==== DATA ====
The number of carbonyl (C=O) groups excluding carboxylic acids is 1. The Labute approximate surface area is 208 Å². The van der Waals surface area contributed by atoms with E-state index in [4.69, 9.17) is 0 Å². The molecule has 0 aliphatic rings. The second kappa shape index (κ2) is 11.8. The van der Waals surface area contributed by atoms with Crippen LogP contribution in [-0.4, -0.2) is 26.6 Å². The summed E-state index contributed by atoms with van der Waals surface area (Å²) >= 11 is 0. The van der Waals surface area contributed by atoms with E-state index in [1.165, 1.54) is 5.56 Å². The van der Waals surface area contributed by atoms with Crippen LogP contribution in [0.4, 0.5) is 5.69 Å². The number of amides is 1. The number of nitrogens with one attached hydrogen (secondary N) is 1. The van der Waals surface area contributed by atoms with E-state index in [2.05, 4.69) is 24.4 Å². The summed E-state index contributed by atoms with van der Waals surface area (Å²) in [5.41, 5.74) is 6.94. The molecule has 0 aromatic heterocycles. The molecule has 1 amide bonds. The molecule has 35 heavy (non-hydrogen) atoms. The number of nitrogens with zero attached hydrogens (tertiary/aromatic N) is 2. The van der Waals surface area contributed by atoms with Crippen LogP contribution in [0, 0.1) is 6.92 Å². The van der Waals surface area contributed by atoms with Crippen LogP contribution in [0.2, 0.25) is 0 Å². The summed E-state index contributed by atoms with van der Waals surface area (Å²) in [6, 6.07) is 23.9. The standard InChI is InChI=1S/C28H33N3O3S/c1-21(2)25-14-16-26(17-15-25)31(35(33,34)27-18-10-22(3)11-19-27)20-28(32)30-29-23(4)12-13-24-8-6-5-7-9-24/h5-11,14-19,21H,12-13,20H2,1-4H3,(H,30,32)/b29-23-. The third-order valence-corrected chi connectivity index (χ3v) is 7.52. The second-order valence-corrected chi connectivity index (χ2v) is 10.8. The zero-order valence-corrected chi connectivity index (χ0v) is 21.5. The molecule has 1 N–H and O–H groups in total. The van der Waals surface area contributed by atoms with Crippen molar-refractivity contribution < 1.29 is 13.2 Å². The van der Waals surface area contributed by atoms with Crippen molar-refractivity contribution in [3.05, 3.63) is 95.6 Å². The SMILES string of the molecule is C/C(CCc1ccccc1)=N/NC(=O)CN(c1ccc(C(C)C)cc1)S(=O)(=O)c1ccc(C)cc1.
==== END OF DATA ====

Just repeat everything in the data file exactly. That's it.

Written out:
The number of carbonyl (C=O) groups excluding carboxylic acids is 1. The Labute approximate surface area is 208 Å². The van der Waals surface area contributed by atoms with E-state index in [4.69, 9.17) is 0 Å². The molecule has 0 aliphatic rings. The second kappa shape index (κ2) is 11.8. The van der Waals surface area contributed by atoms with Crippen LogP contribution in [-0.4, -0.2) is 26.6 Å². The summed E-state index contributed by atoms with van der Waals surface area (Å²) >= 11 is 0. The van der Waals surface area contributed by atoms with E-state index in [1.165, 1.54) is 5.56 Å². The van der Waals surface area contributed by atoms with Crippen LogP contribution in [0.4, 0.5) is 5.69 Å². The number of amides is 1. The number of nitrogens with one attached hydrogen (secondary N) is 1. The van der Waals surface area contributed by atoms with E-state index in [2.05, 4.69) is 24.4 Å². The summed E-state index contributed by atoms with van der Waals surface area (Å²) in [5.41, 5.74) is 6.94. The molecule has 0 aromatic heterocycles. The molecule has 1 amide bonds. The molecule has 35 heavy (non-hydrogen) atoms. The number of nitrogens with zero attached hydrogens (tertiary/aromatic N) is 2. The van der Waals surface area contributed by atoms with Crippen LogP contribution in [0, 0.1) is 6.92 Å². The van der Waals surface area contributed by atoms with Crippen LogP contribution in [0.2, 0.25) is 0 Å². The summed E-state index contributed by atoms with van der Waals surface area (Å²) in [6, 6.07) is 23.9. The standard InChI is InChI=1S/C28H33N3O3S/c1-21(2)25-14-16-26(17-15-25)31(35(33,34)27-18-10-22(3)11-19-27)20-28(32)30-29-23(4)12-13-24-8-6-5-7-9-24/h5-11,14-19,21H,12-13,20H2,1-4H3,(H,30,32)/b29-23-. The third-order valence-corrected chi connectivity index (χ3v) is 7.52. The second-order valence-corrected chi connectivity index (χ2v) is 10.8. The zero-order valence-corrected chi connectivity index (χ0v) is 21.5. The molecule has 1 N–H and O–H groups in total. The van der Waals surface area contributed by atoms with Crippen molar-refractivity contribution < 1.29 is 13.2 Å². The van der Waals surface area contributed by atoms with Crippen molar-refractivity contribution in [3.05, 3.63) is 95.6 Å². The SMILES string of the molecule is C/C(CCc1ccccc1)=N/NC(=O)CN(c1ccc(C(C)C)cc1)S(=O)(=O)c1ccc(C)cc1.